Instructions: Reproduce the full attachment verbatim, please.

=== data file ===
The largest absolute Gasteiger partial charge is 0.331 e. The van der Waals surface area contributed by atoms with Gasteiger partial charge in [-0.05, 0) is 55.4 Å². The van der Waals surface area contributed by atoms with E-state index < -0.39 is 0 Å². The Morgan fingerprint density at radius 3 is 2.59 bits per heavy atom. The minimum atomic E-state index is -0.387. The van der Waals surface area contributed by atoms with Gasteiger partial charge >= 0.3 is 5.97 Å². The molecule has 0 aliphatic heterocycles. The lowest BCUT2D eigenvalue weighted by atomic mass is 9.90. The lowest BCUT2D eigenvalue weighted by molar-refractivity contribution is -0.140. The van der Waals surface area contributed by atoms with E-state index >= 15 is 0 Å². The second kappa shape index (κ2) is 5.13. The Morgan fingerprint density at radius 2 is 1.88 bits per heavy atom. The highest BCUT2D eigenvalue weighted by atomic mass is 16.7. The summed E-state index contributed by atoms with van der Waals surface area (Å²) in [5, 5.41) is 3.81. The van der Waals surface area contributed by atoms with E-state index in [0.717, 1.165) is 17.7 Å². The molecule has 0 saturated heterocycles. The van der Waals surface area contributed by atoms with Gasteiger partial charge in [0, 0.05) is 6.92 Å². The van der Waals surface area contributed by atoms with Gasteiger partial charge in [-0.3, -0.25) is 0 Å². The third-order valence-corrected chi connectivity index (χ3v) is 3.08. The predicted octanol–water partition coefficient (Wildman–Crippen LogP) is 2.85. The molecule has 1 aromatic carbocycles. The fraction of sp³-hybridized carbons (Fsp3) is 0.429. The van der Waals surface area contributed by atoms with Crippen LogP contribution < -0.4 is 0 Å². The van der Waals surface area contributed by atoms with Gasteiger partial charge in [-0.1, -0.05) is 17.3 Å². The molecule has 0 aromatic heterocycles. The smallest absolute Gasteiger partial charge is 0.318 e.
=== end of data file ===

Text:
The largest absolute Gasteiger partial charge is 0.331 e. The van der Waals surface area contributed by atoms with Gasteiger partial charge in [-0.05, 0) is 55.4 Å². The van der Waals surface area contributed by atoms with E-state index < -0.39 is 0 Å². The Morgan fingerprint density at radius 3 is 2.59 bits per heavy atom. The minimum atomic E-state index is -0.387. The van der Waals surface area contributed by atoms with Gasteiger partial charge >= 0.3 is 5.97 Å². The molecule has 0 aliphatic heterocycles. The lowest BCUT2D eigenvalue weighted by atomic mass is 9.90. The lowest BCUT2D eigenvalue weighted by molar-refractivity contribution is -0.140. The van der Waals surface area contributed by atoms with E-state index >= 15 is 0 Å². The second kappa shape index (κ2) is 5.13. The Morgan fingerprint density at radius 2 is 1.88 bits per heavy atom. The highest BCUT2D eigenvalue weighted by atomic mass is 16.7. The summed E-state index contributed by atoms with van der Waals surface area (Å²) in [5, 5.41) is 3.81. The van der Waals surface area contributed by atoms with E-state index in [0.717, 1.165) is 17.7 Å². The molecule has 0 saturated heterocycles. The van der Waals surface area contributed by atoms with Gasteiger partial charge in [0, 0.05) is 6.92 Å². The van der Waals surface area contributed by atoms with Gasteiger partial charge in [-0.3, -0.25) is 0 Å². The third-order valence-corrected chi connectivity index (χ3v) is 3.08. The predicted octanol–water partition coefficient (Wildman–Crippen LogP) is 2.85. The molecule has 1 aromatic carbocycles. The fraction of sp³-hybridized carbons (Fsp3) is 0.429. The van der Waals surface area contributed by atoms with Crippen LogP contribution < -0.4 is 0 Å². The van der Waals surface area contributed by atoms with Gasteiger partial charge in [-0.1, -0.05) is 17.3 Å². The molecule has 0 aromatic heterocycles. The smallest absolute Gasteiger partial charge is 0.318 e.